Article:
When she isn’t attending to patients or grappling with the latest update to electronic health records (EHR), Midori Larrabee, MD, is getting her hands dirty.
Dr. Larrabee, a former hospitalist medical director at the 30-bed Valley General Hospital in Monroe, Wash., and her husband live on 2.5 acres of “paradise” outside of Seattle. They grow their own vegetables and recently planted an orchard. “We hope to get chickens next year,” she says.
“I love cooking and spending time with my husband, enjoying our little paradise,” says Dr. Larrabee, now working full-time as a hospitalist at 349-bed Overlake Medical Center in Bellevue, Wash. “I think being a hospitalist will only be sustainable if I have time away from the hospital to think about non-medical issues—like what worm is eating my radishes.”
Leisure-time passions aside, Dr. Larrabee chose HM for many of the same reasons hospitalists around the country do: “a variety of patients, the acuity of care, and the flexibility of the schedule. With half of the month off, I have time for activities other than clinical medicine.”
She considers herself a problem solver, using both sides of the brain to care for patients, mitigate staff schedules, and contribute to quality improvement projects.
“Initially, I was attracted to medicine due to my interest in biochemistry and the physiology of how we function,” says Dr. Larrabee, one of nine new members of Team Hospitalist, the volunteer, editorial advisory group for The Hospitalist. “As I’ve grown up, I started to see the value in being a part of patients/families’ lives during an event like a hospitalization. I can use my knowledge to help guide them, educate them, and, hopefully, reassure them during a time when they may feel helpless.”
Question: How did you decide to become a hospitalist?
Answer: I decided to become a hospitalist during residency. Even though the ward months were grueling, I loved being part of an inpatient team and managing the variety of patients that came through the door. I liked all of my subspecialty rotations but didn’t want to lose the ability to manage multiple diseases. Also, I liked dealing with sicker patients where more acute decisions had to be made and the results were quickly evident.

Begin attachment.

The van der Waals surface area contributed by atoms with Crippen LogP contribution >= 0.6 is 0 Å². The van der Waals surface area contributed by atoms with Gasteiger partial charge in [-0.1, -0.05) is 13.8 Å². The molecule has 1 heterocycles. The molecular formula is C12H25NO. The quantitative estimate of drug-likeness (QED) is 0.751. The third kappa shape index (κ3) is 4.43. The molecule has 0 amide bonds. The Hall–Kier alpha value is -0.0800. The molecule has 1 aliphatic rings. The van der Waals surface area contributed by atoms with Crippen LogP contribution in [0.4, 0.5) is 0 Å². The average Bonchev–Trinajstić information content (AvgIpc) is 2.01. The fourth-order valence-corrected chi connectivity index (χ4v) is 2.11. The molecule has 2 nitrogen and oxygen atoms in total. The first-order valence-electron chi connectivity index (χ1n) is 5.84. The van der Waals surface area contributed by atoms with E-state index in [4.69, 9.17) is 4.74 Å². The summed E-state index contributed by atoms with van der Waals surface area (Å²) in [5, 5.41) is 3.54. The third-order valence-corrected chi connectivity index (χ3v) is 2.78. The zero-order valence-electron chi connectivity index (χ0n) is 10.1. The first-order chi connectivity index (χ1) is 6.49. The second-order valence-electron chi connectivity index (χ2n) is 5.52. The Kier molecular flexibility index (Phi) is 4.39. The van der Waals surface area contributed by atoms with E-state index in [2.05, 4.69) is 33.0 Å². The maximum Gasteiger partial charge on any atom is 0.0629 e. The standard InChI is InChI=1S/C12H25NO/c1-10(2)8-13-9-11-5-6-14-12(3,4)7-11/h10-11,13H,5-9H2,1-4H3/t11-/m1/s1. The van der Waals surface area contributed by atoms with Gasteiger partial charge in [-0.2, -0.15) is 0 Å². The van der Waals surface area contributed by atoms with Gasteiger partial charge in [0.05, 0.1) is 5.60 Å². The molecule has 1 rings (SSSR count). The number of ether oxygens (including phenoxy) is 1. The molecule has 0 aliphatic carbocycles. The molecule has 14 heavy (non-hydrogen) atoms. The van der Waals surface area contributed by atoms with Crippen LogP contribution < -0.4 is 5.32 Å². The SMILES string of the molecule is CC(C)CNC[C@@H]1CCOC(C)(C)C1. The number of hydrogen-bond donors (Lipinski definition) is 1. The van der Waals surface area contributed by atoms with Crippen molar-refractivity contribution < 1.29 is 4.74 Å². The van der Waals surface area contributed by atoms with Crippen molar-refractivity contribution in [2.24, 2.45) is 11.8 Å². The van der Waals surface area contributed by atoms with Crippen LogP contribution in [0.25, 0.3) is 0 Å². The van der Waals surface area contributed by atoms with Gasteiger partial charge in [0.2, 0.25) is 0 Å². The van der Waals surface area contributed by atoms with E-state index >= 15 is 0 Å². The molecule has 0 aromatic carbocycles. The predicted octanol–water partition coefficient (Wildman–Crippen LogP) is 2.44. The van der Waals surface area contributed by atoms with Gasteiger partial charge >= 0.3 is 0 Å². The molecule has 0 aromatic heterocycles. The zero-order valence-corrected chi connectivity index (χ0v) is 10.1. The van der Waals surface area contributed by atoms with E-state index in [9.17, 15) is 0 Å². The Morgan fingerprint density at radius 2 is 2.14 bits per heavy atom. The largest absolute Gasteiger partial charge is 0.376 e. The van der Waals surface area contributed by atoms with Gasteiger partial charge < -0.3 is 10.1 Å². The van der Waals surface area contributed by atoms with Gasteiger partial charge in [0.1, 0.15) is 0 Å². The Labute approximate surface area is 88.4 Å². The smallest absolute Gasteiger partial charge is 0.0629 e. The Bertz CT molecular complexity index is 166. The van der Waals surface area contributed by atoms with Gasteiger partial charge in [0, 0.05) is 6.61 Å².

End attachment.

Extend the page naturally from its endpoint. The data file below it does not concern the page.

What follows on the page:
Q: Outside of patient care, tell me about your career interests?
A: I am on the P&T committee at (Overlake), and work as part of a team developing projects to improve patient satisfaction during their hospitalization. During the summers I perform evaluations of local medic students at the end of their training program (done through the Seattle Fire Department). I have previously been on the Medical Executive Committee at my smaller hospital and really enjoyed those activities. I would like to be more involved in quality projects at my hospital and hopefully will find some opportunities in the next year.
Q: What’s the best advice you ever received?
A: Make yourself happy. If you keep coming back to the question “Am I happy?” you can always have a way to center yourself. If you say “Yes,” then you can feel good about where you are in life, even if that wasn’t what you were expecting or planning. If you say “No,” then at least you now know that something needs to change.
Q: What’s the one thing you most dislike about your job?
A: The time spent with the electronic health record. I am spending more time figuring out how to order a therapy, write a note, or sign an order than actually at the bedside interacting with the patient.
Q: What is your biggest professional challenge?
A: My lack of patience. I want to be in more leadership positions, be a respected physician at my hospital, and have a greater role in the community NOW. I have only worked at my larger hospital for about a year, and I know it takes time to get to know everyone, get to know the culture of the hospital, and work my way up the ranks.
Q: What is your biggest professional reward?
A: I love when I really connect with a patient or family and feel like I’ve made a difference. As a hospitalist, it sometimes feels like I am admitting patients with chronic medical problems that will never get better, get them just well enough to leave the hospital, but never really make a difference. When you can really connect, that is always a great reward. An example is an elderly patient I cared for recently. He was clearly dying, but the family was having a hard time accepting his course. I spent time with the family and helped them reconcile their hopes to keep him comfortable with their fears about killing the patriarch of the family. They eventually transitioned the patient to hospice care, and although he did pass away, I feel like I was able to make the patient’s death a little better for the family and for him.
Q: Where do you see yourself in 10 years?
A: I always see myself working clinically for at least part of my time. Medicine would get too boring if it wasn’t for the patients. That said, I like a variety of activities and stay motivated when something new is on the horizon. I don’t know if a climb up the ladder is in my future, but if things work out that way, I would be open to the chance. Otherwise, I try and keep my eyes out for new challenges. If I try and plan my path out too much, I will miss those great, unexpected opportunities.
Q: What’s the best book you’ve read recently?
A: “Vegetable Literacy” by Deborah Madison. I love to cook and garden, and this book describes the different edible members of botanical families—and then gives recipes. The book motivates you to try new varieties in the garden and kitchen. The beautiful pictures didn’t hurt, either. Pictures always make a book better.
Q: How many Apple products do you interface with in a given week?
A: One, my iPhone. AppleTV never works right, so we stopped trying to use that months ago.
Richard Quinn is a freelance writer in New Jersey.